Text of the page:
What is the key to demonstrating managerial brilliance?

To begin with, have your team’s strategy written by an outside consultant. Ask your marketing team to transform the document into a thirty-slide presentation with lots of animated graphics to wow your audience. Present the slides to your management team, insist on vague acronyms that no one will understand and cite figures that no one will verify. After you talk, send your stakeholders a self-congratulatory e-mail on such a great presentation, but don’t attach the strategy document in question.

If you agree with any of the above points, reading this post will be a waste of your time.

Business analytics takes a very different approach to management. In this view management is about taking decisions. Use the data to improve your decision-making process, both in your personal decisions and for those of your customers, colleagues, and stakeholders. Communicate the data along with visual and verbal clues about the nature of the business and the logic of the industry. Business analytics isn’t limited to crunching the numbers, but helping your stakeholders work through the data. The end game of analytics in business isn’t to make yourself shine, but to help others transform data into impactful action.

Steven Sinofsky’s blog post on continuous productivity is one of the most insightful I have read in recent years.[i] In this post, the former head of Microsoft’s Windows division makes a fundamental distinction between organizational, personal, and continuous productivity. He argues that data’s role in traditional views of the organization is to measure costs and benefits of core processes: productivity is always cheaper and faster. He suggests that data’s role in business has a different meaning when talking about personal productivity: data is used to promote perceptions of individual success in the boardroom or through the Web. He proposes that data’s role in continuous productivity today is quite different from either of these views: the value of data is directly tied to its use in solving customer challenges.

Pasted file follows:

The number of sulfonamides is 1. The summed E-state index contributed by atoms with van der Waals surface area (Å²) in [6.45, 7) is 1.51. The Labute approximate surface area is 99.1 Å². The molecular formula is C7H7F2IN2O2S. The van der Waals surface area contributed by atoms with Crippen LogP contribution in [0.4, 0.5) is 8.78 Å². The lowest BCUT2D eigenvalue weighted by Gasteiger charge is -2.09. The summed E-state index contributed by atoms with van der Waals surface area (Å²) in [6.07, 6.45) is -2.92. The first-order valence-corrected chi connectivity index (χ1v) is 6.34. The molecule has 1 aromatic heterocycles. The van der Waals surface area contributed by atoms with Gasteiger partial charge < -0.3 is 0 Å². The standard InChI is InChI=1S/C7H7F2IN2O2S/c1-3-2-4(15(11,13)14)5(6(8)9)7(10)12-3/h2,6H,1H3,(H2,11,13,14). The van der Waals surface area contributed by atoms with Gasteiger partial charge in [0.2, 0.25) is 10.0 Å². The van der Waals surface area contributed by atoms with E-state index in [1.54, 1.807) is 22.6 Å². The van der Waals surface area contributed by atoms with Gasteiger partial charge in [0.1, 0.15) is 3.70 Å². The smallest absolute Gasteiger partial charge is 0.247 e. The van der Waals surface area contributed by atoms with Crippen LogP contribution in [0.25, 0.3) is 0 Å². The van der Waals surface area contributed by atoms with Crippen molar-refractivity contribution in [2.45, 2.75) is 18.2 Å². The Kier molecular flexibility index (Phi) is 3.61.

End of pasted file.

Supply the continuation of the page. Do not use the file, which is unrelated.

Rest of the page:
Understanding how individuals and organizations use data to explore and to deal with challenges is a fundamental difference between business analytics and statistics. People don’t see data as data, but as partial reflections of reality. This “reality” is conditioned not only by education and experience, but by personal views of work, organization, and markets. The principles of Gestalt are quite helpful here in understanding how individuals translate data into meaningful patterns and shapes.[ii] We prefer the simplest interpretation of the data before us (“Pranantz”), we prefer closure to ambiguity, we tend to make associations by proximity. Presenting data, acronyms and visuals isn’t enough, we need to help our audience understand how it reflects solutions to the challenges they actually care about.

Developing verbal and visual stories that give meaning to the numbers is a key in transforming data into impactful actions. Analytics isn’t scrubbing the data clean, but exploring how the context helps us better understand the problems, the bottlenecks, and the opportunities of our business. One of the key teachings of the Bauhaus Movement is quite pertinent here: the form in which we present the data is intimately tied to the function of its perceived value.[iii] Business analytics is about crafting data-driven stories that lead to impactful decisions — decisions that solve customer problems rather than our own.

Telling visual stories by the numbers is at the heart and soul of the Business Analytics Institute. In our Summer School in Bayonne, as well as in our Master Classes in Europe, we put analytics to work for you and for your organization. The Institute focuses on five applications of of data science for managers: working in the digital age, data-driven decision making, machine learning, community management, and visual communications. Data-driven decision making can make difference in your future work and career.

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[i] Sinofsky, S., (2013). ‘Continuous Productivity’ and the Next Generation of Work and Tools For Work, https://www.linkedin.com/pulse/20130831145328-2293107-essay-continuous-productivity-and-the-next-generation-of-work-and-tools-for-work

[ii] Busche, L., (2015). Simplicity, Symmetry, and More…, Gestalt, https://designschool.canva.com/blog/gestalt-theory/

[iii] Lekach, M., (2016). Know Your Design History: The Bauhaus Movement, 99Desighttps://en.99designs.fr/blog/creative-inspiration/know-your-design-history-the-bauhaus-movement/

Originally published on Linkedin